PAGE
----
Coronavirus (COVID-19) Preparedness Information Learn More
Our hospital and our practices are committed to providing the highest quality care and ensuring the safety of our patients, employees, providers, volunteers, and visitors. We are continuing to monitor the evolving situation with the coronavirus (COVID-19) and are taking the necessary steps to ensure we are fully prepared to care for patients, in accordance with guidance from the Centers for Disease Control and Prevention (CDC) and in partnership with our local and state health departments.
Below are a number of resources to help educate you and your family on COVID-19. For more information on the virus, please contact the health department.
Rutherford Regional has received a number of questions from our patients about when the COVID-19 vaccine may be available to them. While we are thrilled with the outpouring of interest from our community members in getting vaccinated, it is important to keep in mind that we are following a very specific process that will take time to roll out more broadly.
At this time, we are focusing on administering COVID-19 vaccines in accordance with prioritization guidance from the Centers for Disease Control and Prevention (CDC), the federal government, and North Carolina – this includes vaccinating our own healthcare workers and individuals ages 65+ We are carefully following the protocols in place and will continue to work closely with Rutherford County Health Department. To complete the first step of registering for your COVID-19 vaccine please visit www.RutherfordCOVID.com and complete the provided form.
We know there are a lot of questions about the emerging COVID-19 vaccines. Our goal is to keep you informed as vaccines are approved and rolled out for our workforce, patients, and community in the weeks ahead.
We have created a list of common questions about the COVID-19 vaccines based on current knowledge and understanding. These questions will continue to evolve with time, so we encourage you to check back frequently for the most up-to-date information.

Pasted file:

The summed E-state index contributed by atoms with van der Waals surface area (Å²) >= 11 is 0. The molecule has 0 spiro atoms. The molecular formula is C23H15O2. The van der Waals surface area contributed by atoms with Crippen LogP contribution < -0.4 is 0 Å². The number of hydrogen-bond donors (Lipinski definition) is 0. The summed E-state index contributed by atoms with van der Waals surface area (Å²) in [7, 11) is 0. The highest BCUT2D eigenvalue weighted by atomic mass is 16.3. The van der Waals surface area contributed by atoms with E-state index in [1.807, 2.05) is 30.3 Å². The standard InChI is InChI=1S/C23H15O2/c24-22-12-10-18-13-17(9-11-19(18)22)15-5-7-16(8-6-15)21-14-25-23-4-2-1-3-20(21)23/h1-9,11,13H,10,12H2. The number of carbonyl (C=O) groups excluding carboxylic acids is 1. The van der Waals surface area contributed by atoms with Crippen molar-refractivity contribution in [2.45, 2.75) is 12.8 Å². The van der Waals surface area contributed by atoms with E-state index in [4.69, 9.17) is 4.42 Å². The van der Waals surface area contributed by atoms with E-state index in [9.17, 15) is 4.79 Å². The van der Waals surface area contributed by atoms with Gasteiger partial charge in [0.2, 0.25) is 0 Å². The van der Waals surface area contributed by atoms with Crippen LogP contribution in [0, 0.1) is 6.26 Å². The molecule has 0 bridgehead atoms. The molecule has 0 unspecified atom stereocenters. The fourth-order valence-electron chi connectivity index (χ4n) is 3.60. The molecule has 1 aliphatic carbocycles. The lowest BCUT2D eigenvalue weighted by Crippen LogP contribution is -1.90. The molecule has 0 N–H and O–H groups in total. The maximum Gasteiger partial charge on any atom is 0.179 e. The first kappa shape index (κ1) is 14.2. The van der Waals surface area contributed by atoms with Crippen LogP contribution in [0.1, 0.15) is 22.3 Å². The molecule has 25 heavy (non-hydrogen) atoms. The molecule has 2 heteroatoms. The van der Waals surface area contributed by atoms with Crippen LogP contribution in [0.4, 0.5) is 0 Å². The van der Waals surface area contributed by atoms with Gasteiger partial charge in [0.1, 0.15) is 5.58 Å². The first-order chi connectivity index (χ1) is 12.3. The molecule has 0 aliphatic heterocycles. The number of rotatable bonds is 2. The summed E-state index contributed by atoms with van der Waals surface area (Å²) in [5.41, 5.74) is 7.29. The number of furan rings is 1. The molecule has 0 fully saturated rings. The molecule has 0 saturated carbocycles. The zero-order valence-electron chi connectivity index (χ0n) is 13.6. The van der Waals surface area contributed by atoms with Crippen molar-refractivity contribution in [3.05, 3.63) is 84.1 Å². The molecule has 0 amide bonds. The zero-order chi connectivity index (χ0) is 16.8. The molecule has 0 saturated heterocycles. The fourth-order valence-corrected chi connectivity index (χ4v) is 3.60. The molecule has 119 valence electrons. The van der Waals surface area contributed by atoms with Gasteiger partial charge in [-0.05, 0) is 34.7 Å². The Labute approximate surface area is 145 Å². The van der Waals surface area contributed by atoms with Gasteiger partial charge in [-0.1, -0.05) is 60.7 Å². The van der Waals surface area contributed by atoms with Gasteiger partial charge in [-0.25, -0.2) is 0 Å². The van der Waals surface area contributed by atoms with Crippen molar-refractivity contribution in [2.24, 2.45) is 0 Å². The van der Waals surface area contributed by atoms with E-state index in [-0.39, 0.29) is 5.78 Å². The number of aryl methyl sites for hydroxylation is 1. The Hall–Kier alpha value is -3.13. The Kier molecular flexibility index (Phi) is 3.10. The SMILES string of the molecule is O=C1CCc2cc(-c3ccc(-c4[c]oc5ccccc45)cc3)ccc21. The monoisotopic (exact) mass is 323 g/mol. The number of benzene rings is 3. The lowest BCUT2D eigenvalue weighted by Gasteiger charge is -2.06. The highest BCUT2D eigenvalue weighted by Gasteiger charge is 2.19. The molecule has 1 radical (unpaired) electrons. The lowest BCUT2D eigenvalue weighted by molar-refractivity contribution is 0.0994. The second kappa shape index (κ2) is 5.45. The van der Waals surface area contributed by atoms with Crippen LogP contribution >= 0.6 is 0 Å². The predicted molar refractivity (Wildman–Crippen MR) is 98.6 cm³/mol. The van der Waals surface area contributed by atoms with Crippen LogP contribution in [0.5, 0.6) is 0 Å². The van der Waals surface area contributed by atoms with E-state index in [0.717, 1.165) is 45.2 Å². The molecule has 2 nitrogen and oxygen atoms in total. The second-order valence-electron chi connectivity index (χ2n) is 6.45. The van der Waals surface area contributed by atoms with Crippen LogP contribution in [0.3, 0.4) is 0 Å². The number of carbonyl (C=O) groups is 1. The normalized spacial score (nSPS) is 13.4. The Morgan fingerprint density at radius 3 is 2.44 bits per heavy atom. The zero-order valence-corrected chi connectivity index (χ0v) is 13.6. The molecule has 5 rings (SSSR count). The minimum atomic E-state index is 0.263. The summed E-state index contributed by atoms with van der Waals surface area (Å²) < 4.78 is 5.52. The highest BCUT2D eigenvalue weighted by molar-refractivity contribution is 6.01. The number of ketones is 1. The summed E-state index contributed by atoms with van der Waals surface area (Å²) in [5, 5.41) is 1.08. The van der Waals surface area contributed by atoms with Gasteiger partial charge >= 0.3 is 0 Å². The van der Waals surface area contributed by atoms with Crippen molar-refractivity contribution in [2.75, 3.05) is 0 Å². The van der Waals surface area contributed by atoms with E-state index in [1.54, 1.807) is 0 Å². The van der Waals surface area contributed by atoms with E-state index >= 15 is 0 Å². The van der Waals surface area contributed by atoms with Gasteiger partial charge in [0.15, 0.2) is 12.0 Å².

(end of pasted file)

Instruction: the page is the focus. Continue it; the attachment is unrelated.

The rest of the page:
We are in the process of distributing the vaccine in accordance with prioritization guidance from the Centers for Disease Control and Prevention (CDC), the federal government, and our state health departments. Vaccine administration has begun with our frontline healthcare workers. As soon as the vaccine becomes more broadly available, we strongly encourage our community to get vaccinated.
The U.S. vaccine safety system ensures that all vaccines are as safe as possible. Safety is the top priority while federal partners work to make the COVID-19 vaccines. Despite what the name may suggest, “Operation Warp Speed” does not mean that manufacturers were able to skip steps or cut corners in the vaccine development process. Instead, after the development of the vaccine, manufacturers took a secured risk and overlapped the study, manufacturing, and distribution phases. The FDA committed to giving these vaccinations priority (not rushed) review at all phases of the studies, which helped speed up the overall process. Ongoing monitoring of vaccine effectiveness and side effect reports will continue to be evaluated by the FDA and the manufacturers.
Yes. For several reasons, a mask and other proven methods of preventing COVID-19 (hand hygiene and social distancing) are still important even after receiving the vaccine. It typically takes a few weeks for the body to build immunity after vaccination. That means it is possible that a person could be infected with the virus that causes COVID-19 just before or just after vaccination. This is because the vaccine has not had enough time to provide protection.